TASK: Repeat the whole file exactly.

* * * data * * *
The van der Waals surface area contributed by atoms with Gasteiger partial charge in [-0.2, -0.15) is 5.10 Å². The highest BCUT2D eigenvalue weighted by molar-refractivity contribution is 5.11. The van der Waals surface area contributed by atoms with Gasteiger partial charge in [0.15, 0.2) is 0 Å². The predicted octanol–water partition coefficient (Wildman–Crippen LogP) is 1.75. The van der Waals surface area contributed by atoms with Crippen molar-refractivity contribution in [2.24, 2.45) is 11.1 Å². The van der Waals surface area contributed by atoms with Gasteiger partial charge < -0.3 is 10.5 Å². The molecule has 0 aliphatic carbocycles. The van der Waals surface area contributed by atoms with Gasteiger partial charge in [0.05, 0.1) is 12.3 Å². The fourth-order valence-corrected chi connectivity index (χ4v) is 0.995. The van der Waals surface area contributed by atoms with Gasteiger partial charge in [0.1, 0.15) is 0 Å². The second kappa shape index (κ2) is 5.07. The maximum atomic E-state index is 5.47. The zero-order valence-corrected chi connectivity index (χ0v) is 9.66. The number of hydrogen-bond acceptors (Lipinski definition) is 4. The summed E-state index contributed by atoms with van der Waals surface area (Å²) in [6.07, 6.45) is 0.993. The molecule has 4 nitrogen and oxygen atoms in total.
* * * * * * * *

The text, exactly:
The van der Waals surface area contributed by atoms with Gasteiger partial charge in [-0.2, -0.15) is 5.10 Å². The highest BCUT2D eigenvalue weighted by molar-refractivity contribution is 5.11. The van der Waals surface area contributed by atoms with Gasteiger partial charge in [0.15, 0.2) is 0 Å². The predicted octanol–water partition coefficient (Wildman–Crippen LogP) is 1.75. The van der Waals surface area contributed by atoms with Crippen molar-refractivity contribution in [2.24, 2.45) is 11.1 Å². The van der Waals surface area contributed by atoms with Gasteiger partial charge < -0.3 is 10.5 Å². The molecule has 0 aliphatic carbocycles. The van der Waals surface area contributed by atoms with Gasteiger partial charge in [0.05, 0.1) is 12.3 Å². The fourth-order valence-corrected chi connectivity index (χ4v) is 0.995. The van der Waals surface area contributed by atoms with Gasteiger partial charge in [0.1, 0.15) is 0 Å². The second kappa shape index (κ2) is 5.07. The maximum atomic E-state index is 5.47. The zero-order valence-corrected chi connectivity index (χ0v) is 9.66. The number of hydrogen-bond acceptors (Lipinski definition) is 4. The summed E-state index contributed by atoms with van der Waals surface area (Å²) in [6.07, 6.45) is 0.993. The molecule has 4 nitrogen and oxygen atoms in total.